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Section 10

Testing of PCB Assemblies

Reasons for Testing PCB Assemblies


Component faults
Caused by components failing to meet specifications

Manufacturing faults
Caused due to errors encountered during the assembly process

Performance faults
Caused by weak design or dynamic device failure

Types of Testing
Manual Testing Populated Substrate shorts testing In-Circuit Analysis In-Circuit Testing Functional Testing In-Product Testing

Manual Testing
Consists of a technician using an array of instrumentation and following a test procedure. Labor intensive Involves low capital equipment Can be easily reconfigured for varying test requirements.

Populated Board Shorts Testing


Used when shorts are the predominant process faults.

In-Circuit Analysis
A rapid test for shorts, resistance, capacitance and semi-conductor junctions on an unpowered PCB assembly. Used for screening the assembly prior to in-circuit or functional test.

In-Circuit Testing (ICT)


Measures the performance of individual components by electrically isolating them from surrounding circuitry. Passive components are tested on an unpowered PCB assembly, then power is applied and active components are tested. Test Hierarchy - shorts, passive components test, IC orientation test, and digital logic test. Uses a bed-of-nails fixture or individual probes (fixtureless)

Analog ICT
Measures individual components on an unpowered populated PCB. The components are electrically isolated from the surrounding circuitry, followed by a comparison of the measured value with the component specification Pass or fail decision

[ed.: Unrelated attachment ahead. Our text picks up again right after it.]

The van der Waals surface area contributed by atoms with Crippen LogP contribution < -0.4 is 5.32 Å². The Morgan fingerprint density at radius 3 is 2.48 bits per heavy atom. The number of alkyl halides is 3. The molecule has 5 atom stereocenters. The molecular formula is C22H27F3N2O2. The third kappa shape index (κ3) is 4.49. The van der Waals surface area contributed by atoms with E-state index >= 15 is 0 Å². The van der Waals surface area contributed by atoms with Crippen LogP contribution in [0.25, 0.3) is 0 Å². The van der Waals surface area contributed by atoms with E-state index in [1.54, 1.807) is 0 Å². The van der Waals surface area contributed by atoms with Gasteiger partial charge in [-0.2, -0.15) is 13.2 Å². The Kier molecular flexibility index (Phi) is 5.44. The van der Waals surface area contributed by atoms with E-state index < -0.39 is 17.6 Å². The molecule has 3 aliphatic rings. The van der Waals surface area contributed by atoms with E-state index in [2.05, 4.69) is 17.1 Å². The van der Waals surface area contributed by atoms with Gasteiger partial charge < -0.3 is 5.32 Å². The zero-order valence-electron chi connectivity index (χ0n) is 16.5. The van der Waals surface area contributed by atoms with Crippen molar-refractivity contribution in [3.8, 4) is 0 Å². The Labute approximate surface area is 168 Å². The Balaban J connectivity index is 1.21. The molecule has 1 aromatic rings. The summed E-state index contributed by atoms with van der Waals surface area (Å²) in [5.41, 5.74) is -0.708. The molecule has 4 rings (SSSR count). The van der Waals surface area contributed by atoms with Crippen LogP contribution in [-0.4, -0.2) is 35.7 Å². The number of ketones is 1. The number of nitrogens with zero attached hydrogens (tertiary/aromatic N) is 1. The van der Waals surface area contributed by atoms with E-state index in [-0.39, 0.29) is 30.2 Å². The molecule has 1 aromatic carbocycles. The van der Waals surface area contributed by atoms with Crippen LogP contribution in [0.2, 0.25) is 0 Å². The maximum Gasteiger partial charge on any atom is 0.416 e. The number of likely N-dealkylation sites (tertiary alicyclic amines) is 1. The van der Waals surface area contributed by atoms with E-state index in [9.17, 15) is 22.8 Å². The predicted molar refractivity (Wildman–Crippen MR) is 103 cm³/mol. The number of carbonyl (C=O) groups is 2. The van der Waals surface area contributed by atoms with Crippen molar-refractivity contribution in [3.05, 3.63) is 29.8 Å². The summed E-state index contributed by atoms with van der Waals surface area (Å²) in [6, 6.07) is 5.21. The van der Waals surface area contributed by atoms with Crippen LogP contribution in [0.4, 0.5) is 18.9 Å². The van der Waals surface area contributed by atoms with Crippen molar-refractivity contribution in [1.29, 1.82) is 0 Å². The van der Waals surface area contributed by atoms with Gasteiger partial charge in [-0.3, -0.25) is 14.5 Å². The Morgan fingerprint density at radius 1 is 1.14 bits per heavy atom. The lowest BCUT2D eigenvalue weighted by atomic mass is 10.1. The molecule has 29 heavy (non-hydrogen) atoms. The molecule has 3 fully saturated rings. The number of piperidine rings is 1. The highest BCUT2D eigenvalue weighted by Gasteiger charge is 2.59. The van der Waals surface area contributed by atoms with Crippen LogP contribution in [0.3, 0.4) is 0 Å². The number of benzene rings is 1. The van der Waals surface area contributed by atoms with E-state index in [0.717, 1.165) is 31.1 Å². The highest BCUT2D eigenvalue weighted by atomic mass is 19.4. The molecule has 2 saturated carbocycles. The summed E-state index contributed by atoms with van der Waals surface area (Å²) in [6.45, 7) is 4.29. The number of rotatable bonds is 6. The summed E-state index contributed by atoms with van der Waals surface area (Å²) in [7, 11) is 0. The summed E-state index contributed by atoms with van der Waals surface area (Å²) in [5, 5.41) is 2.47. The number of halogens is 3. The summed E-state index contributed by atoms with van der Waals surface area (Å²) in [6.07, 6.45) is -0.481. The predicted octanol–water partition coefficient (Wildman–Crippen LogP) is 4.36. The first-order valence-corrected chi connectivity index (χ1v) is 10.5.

Digital ICT
Testing of digital circuitry by isolating each IC, one at a time, from the surrounding circuitry Driving the inputs with a series of logic test patterns and sensing the outputs for the proper logic response.

ICT Fixturing
Bed-of-Nails Fixture
A bed-of-nails fixture contains a vacuum hold down and spring loaded probes to allow access to the test lands on the board Either a one sided probe fixture or a double sided probe fixture. (clam-shell fixture)

Fixtureless ICT
A system using moving contact probes, eliminating the use of a bed-of-nails test fixture

Bed-of-Nails Fixture

Functional Testing
Functional testing simulates the operating environment and measures the responses of a PCB assembly in a final product environment. Accomplished through one or more connectors on the PCB. Two Levels - Static and Dynamic

In static testing the PCB assembly being tested is observed in a fixed non-changing state. Dynamic testing stimulates the PCB assembly, and activities are observed for proper operation at or near the clock rate, under which the circuitry normally operates. Dynamic Testing involves three basic elements:
Application of the stimulus Collection of responses Evaluation of responses against a known good board or responses computed for the board

In-Circuit Test (ICT) Pros

Functional Test

Fast fault isolation and diagnostics Test Program requires lower technical level and less time Shorter time required to integrate test system into production Ability to prune marginal components that will pass a functional test Ability to diagnose several failures in one pass Lower initial cost and cost of ownership Will not test board performance Will test at ambient temperatures only Will not detect board timing faults Will not test circuitry interaction Slow go/no-go test time

Tests unproven board designs Tests component interaction Detect inter-component timing faults Test boards with sensitive input/output signals Test boards performance Fast go/no-go test time

Cons

Greater time and technical level required for generating test programs Cost of purchasing and ownership Slow fault isolation and diagnostics